Chris Knipp Writing: Movies, Politics, Art

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PostPosted: Sun Sep 20, 2020 4:01 pm 
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A woman waits eighteen years for her husband to get out of prison

Time by documentarian Garrett Bradley is an amalgam. Focused on a black mother whose husband is in prison for nearly twenty years and her six sons, it blends a mixture of film footage. The most plangent and vivid, sometimes clumsy, is home footage shot by the mother herself of the boys for her husband. The rest was made by the filmmaker's cameramen of the family. The whole is joined together by conversion of all to black and white. The period footage is purposely jumbled up in time, to be not just documentation but the haunting of memory. The result is perhaps intentionally disorienting - a "vibrant cubist portrait," as Shri Linden puts it in her Hollywood Reporter review.

Sibyl Fox Richardson, known as Fox Rich, the center of the film, is the wife of Rob Richardson, sentenced to sixty years in Louisiana State Prison for a failed bank robbery. It was an act done out of "desperation," Fox Rich says. They and another were trying to start a hip hop clothing store, in Shreveport but an investor pulled out, and they were poor. Fox Rich was involved in the crime too, as the driver. She agreed to plea bargain and wound up doing 3 1/2 years. Rob wouldn't, and he got the big sentence.

The point of the jumping around is what? To make us feel the same powerlessness, perhaps, as Fox Rich and enter into her memories. The whole point is her struggle, her pain, and her determination, as she raises the boys, with help from her mother, into what looks like an impressive, good-looking brood. Fox Rich is a powerful, steadfast, determined woman, who we see often as an inspirational speaker in her self-defined cause talking to wives and families of prisoners about how incarceration of black people in America is slavery, and she is an abolitionist. At some times we see she has a car dealership, and recording a filmed advertisement, presumably for television. This is Fox Rich's portrait and that of her six sons, especially the twins, Freedom and Justus, born after Rob was imprisoned because she was pregnant when he went in.

The time-mix makes a dizzying continuum of the near twenty-year wait, reduced to only two visits to her husband a month, and the thousands wasted on lawyers who come up with nothing, while the boys go from chirping kindergarteners, junior high schoolers and high schoolers to college kids, and back again, and Fox Rich waits and controls her anger and pain as year after year she calls the white judge's office to find out what his response is to the latest appeal of the sentence.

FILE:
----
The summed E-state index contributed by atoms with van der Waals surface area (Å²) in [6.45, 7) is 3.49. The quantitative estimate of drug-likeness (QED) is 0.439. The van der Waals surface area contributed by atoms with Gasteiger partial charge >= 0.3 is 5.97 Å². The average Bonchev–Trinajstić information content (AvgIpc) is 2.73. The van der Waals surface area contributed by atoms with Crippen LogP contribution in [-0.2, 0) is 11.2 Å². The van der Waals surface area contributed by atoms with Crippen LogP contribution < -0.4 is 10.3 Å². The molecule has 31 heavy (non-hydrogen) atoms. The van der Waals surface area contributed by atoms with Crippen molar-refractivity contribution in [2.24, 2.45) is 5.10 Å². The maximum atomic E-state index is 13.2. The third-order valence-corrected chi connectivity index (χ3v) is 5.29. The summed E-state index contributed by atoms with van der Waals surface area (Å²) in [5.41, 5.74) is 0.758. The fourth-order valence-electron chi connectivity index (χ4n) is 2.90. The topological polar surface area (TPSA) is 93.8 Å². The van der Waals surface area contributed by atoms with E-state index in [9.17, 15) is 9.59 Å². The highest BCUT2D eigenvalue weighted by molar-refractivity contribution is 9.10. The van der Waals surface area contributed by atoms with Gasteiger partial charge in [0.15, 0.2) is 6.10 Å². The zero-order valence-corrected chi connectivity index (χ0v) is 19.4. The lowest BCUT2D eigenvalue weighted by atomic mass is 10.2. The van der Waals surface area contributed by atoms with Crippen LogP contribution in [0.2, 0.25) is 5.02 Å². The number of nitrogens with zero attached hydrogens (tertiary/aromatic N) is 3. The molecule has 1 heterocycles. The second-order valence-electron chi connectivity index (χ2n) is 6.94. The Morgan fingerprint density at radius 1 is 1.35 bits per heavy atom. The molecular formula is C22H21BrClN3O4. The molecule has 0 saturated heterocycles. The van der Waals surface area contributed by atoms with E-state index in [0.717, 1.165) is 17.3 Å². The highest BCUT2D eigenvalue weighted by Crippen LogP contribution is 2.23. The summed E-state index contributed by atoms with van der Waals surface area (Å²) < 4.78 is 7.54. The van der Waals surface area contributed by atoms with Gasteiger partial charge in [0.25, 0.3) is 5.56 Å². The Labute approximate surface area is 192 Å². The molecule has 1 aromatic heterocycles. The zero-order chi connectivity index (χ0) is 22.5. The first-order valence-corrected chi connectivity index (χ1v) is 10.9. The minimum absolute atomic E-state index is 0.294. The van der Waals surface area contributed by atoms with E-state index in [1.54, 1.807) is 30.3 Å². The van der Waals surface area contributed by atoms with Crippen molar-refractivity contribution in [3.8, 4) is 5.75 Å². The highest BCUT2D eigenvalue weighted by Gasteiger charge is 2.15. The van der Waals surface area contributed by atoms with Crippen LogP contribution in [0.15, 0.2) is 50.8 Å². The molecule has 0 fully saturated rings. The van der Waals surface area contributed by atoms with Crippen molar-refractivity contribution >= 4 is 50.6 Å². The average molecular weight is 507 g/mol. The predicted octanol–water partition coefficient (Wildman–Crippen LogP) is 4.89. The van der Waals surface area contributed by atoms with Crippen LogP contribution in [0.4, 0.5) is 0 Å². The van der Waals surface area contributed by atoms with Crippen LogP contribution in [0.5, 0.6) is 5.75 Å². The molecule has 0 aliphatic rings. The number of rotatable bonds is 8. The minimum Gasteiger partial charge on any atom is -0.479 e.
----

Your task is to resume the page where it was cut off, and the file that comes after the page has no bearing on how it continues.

As is often the case, I appreciate the artistry of this film, and above all the immediacy of its vivid personal portraiture, while still wishing it had at least sometimes been also framed in a more conventionally explicit form or included more conventionally explanatory material, more facts. But there are many strong moments here. Fox Rich is eloquent, and fascinating. All the different hair styles! The dignity, and the passion! Filmed by Bradley, Justus, a very handsome 18-year-old, perhaps, says, in crisp tones, "When my mother and father were arrested for robbing a bank" (with a confident click on the "k" of "bank"), "she wound up having a set of twins, one being myself, the other being my twin brother Freedom." He also says, "My family has a very strong image." (Here we see them assembled, adult, well dressed, at a public occasion.) "But behind that is a lot of hurt, lot of pain." And this film is a stirring portrait of that pain.

What stands out is Fox Rich's apparently unwavering loyalty to her husband, and to the cause of making a decent living and raising her sons right, in the racist South. Eighteen years for a minor bank robbery, a sentence of sixty? I guess they didn't have access to the right fancy lawyers. I guess they were Black in America.

The score is unusual, like the chronology, periods of conventional string music augmented by a tranquil piano performance by a now ninety-something Ethiopian nun called Emahoy Tsegué Guèbrou, found on YouTube.

Greg Nussen wrote eloquently of this film on Letterboxd: "Time is both a cinematic wonder and a heavy piece of political agitation. . . [it's] as much about the arbitrary nature of time as it is about the fallacy that forms the basis of the American justice system. Time that is 'served' and time that is taken away, time that is thrust upon victims of the system and time that is even gained. Prisons are neither places for rehabilitation nor a useful means with which to punish someone, they accomplish nothing of value except for the people that literally profit off it."

"Are we going to see him get out?" I think we wonder as we watch. Yes, we do, and it's worth the wait. Rob comes out in a T-shirt saying "NEVER GIVE UP." The return is joyous, sexy, and loving. Rob is not a cowed victim. He is presidential. At a celebration of many hugs he says the greatest value and the greatest faith is love and adds, "If it could be an acronym it would be Life's Only Valid Expression." These people have a lot of class. They're pretty awesome.

Time, 81 mins., debuted at Sundance Jan. 2020, and won the Documentary Directing award at Sundance and has won several other awards and nominations. It also showed at Miami Mar. 2020 and Sept. 20 at the virtual New York Film Festival, as part of which it was screened for this review, and is set for showing Sept. 24 at Zurich, Camden International (virtual) Film Festival, London and the Hamptons (virtual) Oct. 9. It is slated for internet release on Oct. 16 in the US and Oct. 23 in Canada.

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